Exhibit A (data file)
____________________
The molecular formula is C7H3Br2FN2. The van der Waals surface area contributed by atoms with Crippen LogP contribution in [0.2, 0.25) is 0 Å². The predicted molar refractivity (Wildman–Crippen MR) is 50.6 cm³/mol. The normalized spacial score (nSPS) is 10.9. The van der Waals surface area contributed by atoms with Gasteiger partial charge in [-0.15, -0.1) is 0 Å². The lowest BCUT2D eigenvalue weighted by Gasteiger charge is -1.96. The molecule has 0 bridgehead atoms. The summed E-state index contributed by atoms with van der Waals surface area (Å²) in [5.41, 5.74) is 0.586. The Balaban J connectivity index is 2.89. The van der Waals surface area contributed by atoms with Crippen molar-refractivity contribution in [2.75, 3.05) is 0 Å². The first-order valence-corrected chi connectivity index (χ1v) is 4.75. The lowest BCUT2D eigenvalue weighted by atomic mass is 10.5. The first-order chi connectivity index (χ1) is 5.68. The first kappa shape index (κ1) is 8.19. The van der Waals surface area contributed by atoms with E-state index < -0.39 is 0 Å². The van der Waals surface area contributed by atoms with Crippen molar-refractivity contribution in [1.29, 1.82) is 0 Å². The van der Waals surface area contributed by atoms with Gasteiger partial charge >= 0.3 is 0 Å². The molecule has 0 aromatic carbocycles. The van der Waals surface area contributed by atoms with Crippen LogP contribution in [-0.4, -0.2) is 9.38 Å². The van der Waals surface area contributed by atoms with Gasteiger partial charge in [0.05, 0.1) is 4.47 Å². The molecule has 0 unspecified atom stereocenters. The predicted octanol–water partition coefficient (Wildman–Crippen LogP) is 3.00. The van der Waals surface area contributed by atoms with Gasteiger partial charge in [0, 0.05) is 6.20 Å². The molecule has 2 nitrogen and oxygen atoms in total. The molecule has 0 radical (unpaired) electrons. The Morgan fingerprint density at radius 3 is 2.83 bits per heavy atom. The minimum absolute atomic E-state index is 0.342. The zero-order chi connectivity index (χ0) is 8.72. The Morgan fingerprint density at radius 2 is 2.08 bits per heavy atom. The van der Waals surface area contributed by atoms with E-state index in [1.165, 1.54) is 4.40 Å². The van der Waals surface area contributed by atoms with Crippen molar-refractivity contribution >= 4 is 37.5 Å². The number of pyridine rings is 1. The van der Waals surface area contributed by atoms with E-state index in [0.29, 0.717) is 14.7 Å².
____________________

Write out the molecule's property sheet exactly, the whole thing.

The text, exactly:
The molecular formula is C7H3Br2FN2. The van der Waals surface area contributed by atoms with Crippen LogP contribution in [0.2, 0.25) is 0 Å². The predicted molar refractivity (Wildman–Crippen MR) is 50.6 cm³/mol. The normalized spacial score (nSPS) is 10.9. The van der Waals surface area contributed by atoms with Gasteiger partial charge in [-0.15, -0.1) is 0 Å². The lowest BCUT2D eigenvalue weighted by Gasteiger charge is -1.96. The molecule has 0 bridgehead atoms. The summed E-state index contributed by atoms with van der Waals surface area (Å²) in [5.41, 5.74) is 0.586. The Balaban J connectivity index is 2.89. The van der Waals surface area contributed by atoms with Crippen molar-refractivity contribution in [2.75, 3.05) is 0 Å². The first-order valence-corrected chi connectivity index (χ1v) is 4.75. The lowest BCUT2D eigenvalue weighted by atomic mass is 10.5. The first-order chi connectivity index (χ1) is 5.68. The first kappa shape index (κ1) is 8.19. The van der Waals surface area contributed by atoms with E-state index < -0.39 is 0 Å². The van der Waals surface area contributed by atoms with Crippen molar-refractivity contribution in [1.29, 1.82) is 0 Å². The van der Waals surface area contributed by atoms with Gasteiger partial charge >= 0.3 is 0 Å². The molecule has 0 aromatic carbocycles. The van der Waals surface area contributed by atoms with Crippen LogP contribution in [-0.4, -0.2) is 9.38 Å². The van der Waals surface area contributed by atoms with Gasteiger partial charge in [0.05, 0.1) is 4.47 Å². The molecule has 0 unspecified atom stereocenters. The predicted octanol–water partition coefficient (Wildman–Crippen LogP) is 3.00. The van der Waals surface area contributed by atoms with Gasteiger partial charge in [0, 0.05) is 6.20 Å². The molecule has 2 nitrogen and oxygen atoms in total. The molecule has 0 radical (unpaired) electrons. The Morgan fingerprint density at radius 3 is 2.83 bits per heavy atom. The minimum absolute atomic E-state index is 0.342. The zero-order chi connectivity index (χ0) is 8.72. The Morgan fingerprint density at radius 2 is 2.08 bits per heavy atom. The van der Waals surface area contributed by atoms with E-state index in [1.165, 1.54) is 4.40 Å². The van der Waals surface area contributed by atoms with Crippen molar-refractivity contribution >= 4 is 37.5 Å². The number of pyridine rings is 1. The van der Waals surface area contributed by atoms with E-state index in [0.29, 0.717) is 14.7 Å².